New Bioplastic Packaging Material Combines Polygamma-butyrolactone and Polytrans-hexahydrophthalide

Scientists Haritz Sardón, Ainara Sangroniz, and Agustin Etxeberria at the UPV/EHU’s Faculty of Chemistry, along with the scientists, Jian-Bo and Xiaoyan Tang Eugene Y.-X. Chen Zhu at Colorado State University, have created fully recyclable plastic that endorses the circular economy for plastic packaging materials where design and manufacturing fully adjust to requirements about reusing and recycling.

Their research has been published recently in Nature Communications and constitutes a step forward in fixing the problem of plastic.

In the quest to solve this problem, biodegradable supplies have aroused great interest. In the right conditions, these polymers degrade to form carbon dioxide, water, biomass, etc. “Poly(lactic acid) is among the most promising biodegradable polymers.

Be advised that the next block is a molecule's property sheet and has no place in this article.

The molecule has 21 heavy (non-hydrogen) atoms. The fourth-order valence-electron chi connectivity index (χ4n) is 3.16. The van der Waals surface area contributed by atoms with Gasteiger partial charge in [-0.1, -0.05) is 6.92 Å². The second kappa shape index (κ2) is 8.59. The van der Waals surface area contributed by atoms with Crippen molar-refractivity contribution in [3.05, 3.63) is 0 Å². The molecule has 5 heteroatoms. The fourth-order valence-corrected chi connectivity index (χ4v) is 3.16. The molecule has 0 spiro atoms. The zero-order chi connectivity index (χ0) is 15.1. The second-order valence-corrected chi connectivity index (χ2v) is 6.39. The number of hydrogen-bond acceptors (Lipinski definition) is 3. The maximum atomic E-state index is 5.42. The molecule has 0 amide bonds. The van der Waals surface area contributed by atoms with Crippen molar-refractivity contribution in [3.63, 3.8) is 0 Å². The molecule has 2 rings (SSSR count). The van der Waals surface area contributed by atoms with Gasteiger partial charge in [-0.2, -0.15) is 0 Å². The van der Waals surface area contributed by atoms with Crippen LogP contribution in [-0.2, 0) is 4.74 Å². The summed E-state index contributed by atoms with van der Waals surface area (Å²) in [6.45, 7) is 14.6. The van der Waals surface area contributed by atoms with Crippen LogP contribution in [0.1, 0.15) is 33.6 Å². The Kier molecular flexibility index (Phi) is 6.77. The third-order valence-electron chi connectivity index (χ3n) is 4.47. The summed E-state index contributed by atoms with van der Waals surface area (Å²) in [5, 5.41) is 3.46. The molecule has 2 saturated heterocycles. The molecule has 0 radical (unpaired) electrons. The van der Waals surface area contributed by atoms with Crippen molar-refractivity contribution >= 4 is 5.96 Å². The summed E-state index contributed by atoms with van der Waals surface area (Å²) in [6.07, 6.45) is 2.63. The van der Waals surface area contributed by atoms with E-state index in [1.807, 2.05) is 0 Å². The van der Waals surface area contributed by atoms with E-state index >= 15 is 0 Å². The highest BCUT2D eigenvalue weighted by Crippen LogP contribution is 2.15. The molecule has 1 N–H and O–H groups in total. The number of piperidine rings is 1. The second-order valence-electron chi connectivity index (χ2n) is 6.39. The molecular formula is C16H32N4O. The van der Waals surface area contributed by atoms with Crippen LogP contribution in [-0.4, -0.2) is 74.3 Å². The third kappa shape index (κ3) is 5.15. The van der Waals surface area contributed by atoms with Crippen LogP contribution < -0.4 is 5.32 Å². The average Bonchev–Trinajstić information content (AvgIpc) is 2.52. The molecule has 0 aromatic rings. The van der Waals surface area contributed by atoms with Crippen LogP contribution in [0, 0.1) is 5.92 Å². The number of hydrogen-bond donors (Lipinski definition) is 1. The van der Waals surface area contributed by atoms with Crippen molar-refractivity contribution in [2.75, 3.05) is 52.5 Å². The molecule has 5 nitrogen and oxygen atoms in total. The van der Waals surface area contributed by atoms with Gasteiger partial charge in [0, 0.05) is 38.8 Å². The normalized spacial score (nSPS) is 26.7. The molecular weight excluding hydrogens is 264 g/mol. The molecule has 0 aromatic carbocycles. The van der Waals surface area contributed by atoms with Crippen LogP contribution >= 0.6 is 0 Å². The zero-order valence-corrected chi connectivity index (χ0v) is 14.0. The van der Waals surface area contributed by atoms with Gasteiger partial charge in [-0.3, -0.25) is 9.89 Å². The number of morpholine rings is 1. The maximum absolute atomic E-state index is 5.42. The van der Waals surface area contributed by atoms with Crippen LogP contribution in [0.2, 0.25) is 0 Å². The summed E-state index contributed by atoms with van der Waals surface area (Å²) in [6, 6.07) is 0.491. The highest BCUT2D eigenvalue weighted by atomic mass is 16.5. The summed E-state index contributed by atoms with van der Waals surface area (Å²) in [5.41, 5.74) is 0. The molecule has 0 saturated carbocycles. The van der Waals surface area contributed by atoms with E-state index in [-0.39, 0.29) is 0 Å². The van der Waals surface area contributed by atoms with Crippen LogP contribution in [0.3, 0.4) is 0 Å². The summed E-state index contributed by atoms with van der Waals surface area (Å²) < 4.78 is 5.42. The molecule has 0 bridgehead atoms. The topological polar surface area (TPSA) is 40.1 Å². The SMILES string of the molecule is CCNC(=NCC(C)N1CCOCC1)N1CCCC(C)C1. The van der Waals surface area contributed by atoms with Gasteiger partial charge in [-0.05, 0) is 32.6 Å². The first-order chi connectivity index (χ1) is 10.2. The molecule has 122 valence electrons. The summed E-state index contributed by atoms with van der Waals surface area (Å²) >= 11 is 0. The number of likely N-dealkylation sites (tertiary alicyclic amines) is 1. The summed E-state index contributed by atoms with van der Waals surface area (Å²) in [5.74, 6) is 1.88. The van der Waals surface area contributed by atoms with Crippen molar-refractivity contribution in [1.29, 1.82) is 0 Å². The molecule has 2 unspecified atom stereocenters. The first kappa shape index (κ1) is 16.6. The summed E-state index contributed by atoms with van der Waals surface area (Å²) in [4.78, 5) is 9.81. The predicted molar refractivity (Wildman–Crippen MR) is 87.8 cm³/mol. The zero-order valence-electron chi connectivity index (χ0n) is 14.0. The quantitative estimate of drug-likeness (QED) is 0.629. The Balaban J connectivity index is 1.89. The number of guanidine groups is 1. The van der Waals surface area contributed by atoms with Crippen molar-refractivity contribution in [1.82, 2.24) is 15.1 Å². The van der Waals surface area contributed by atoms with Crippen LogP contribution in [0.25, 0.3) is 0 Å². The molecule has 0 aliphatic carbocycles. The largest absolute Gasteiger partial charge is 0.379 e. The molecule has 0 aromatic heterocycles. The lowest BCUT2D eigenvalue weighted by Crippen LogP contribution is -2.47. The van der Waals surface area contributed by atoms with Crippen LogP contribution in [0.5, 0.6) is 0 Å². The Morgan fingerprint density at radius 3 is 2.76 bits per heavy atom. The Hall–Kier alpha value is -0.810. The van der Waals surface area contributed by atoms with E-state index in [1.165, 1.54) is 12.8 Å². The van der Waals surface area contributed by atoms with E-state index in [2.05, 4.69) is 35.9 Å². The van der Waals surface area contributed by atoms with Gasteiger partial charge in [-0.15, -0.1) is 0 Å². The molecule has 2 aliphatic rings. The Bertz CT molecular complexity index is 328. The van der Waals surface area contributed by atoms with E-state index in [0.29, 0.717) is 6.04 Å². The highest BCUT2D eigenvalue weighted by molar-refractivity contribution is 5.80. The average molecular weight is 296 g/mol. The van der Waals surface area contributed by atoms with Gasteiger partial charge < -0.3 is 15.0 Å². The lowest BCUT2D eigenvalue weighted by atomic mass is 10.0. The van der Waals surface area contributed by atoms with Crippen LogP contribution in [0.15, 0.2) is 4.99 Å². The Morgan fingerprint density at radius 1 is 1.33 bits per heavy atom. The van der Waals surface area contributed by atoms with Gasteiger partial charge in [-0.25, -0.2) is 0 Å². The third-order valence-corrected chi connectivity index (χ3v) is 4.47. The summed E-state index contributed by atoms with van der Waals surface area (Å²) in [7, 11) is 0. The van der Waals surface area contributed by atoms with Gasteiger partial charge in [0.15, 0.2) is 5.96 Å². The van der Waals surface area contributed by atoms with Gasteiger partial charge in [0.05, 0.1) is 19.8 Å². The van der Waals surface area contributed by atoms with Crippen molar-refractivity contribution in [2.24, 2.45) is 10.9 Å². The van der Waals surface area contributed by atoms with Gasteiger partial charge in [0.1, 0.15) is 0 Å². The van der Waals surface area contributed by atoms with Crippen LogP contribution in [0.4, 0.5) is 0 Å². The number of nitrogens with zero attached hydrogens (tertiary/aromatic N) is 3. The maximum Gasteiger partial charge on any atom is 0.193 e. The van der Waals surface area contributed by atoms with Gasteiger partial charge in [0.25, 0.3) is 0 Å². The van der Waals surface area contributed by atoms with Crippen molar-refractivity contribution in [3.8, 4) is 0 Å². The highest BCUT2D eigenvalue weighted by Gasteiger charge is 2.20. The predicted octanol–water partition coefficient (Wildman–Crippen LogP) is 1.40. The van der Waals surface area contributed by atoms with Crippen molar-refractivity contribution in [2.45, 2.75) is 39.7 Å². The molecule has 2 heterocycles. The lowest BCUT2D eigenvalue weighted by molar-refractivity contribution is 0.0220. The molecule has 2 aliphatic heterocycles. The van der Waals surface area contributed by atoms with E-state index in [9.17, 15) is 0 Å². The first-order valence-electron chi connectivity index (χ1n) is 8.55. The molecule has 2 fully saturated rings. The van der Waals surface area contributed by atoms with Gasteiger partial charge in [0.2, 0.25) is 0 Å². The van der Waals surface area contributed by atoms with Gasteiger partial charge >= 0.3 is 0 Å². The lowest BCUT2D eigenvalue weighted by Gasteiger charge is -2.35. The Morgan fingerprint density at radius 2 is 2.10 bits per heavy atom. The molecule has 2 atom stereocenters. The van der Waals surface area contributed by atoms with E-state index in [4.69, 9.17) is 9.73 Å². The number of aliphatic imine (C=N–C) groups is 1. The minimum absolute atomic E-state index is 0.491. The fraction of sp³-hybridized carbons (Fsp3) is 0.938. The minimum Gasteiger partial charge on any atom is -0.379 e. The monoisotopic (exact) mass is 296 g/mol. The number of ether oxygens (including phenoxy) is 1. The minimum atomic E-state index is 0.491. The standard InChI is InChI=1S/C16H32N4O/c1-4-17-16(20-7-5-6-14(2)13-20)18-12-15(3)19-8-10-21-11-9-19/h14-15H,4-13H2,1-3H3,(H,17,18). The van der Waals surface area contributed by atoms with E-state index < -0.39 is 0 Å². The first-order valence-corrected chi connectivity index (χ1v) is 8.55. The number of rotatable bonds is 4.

Yet its high rigidity and low barrier character mean that this material is not right for replacing commercial materials,” he explained.

That accounts for the recent development in the importance of chemical recycling. “Once materials of this kind reach the end of their service life,” the UPV/EHU researcher added, “they are often recycled chemically, and the original monomer or new monomers can be derived. The monomer can be reused to synthesize the fabric once more.”

“This work explores two chemically recyclable homopolymers: poly(gamma-butyrolactone), which displays suitable mechanical properties, but high permeability to varied gases and vapors. By contrast, poly(trans-hexahydrophthalide) shows the opposite properties: it is extremely rigid and has low permeability. So we opted to develop copolymers by combining both compounds”, he concluded.


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Researchers Create Biodegradable, Bio-renewable Packaging Material


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